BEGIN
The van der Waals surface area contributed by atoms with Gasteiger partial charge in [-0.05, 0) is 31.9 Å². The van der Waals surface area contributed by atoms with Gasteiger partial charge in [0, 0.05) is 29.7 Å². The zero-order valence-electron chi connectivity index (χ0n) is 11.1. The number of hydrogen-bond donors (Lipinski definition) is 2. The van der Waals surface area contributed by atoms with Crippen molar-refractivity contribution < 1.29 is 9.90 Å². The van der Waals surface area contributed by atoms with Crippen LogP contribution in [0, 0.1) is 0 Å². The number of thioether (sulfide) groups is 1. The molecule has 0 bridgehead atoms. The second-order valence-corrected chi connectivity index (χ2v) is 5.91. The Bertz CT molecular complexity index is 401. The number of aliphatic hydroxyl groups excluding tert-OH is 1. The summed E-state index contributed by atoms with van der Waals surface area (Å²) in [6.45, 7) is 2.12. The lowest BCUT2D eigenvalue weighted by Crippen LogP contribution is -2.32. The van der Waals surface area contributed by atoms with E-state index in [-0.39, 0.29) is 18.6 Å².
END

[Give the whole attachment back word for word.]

The van der Waals surface area contributed by atoms with Gasteiger partial charge in [-0.05, 0) is 31.9 Å². The van der Waals surface area contributed by atoms with Gasteiger partial charge in [0, 0.05) is 29.7 Å². The zero-order valence-electron chi connectivity index (χ0n) is 11.1. The number of hydrogen-bond donors (Lipinski definition) is 2. The van der Waals surface area contributed by atoms with Crippen molar-refractivity contribution < 1.29 is 9.90 Å². The van der Waals surface area contributed by atoms with Crippen LogP contribution in [0, 0.1) is 0 Å². The number of thioether (sulfide) groups is 1. The molecule has 0 bridgehead atoms. The second-order valence-corrected chi connectivity index (χ2v) is 5.91. The Bertz CT molecular complexity index is 401. The number of aliphatic hydroxyl groups excluding tert-OH is 1. The summed E-state index contributed by atoms with van der Waals surface area (Å²) in [6.45, 7) is 2.12. The lowest BCUT2D eigenvalue weighted by Crippen LogP contribution is -2.32. The van der Waals surface area contributed by atoms with E-state index in [-0.39, 0.29) is 18.6 Å².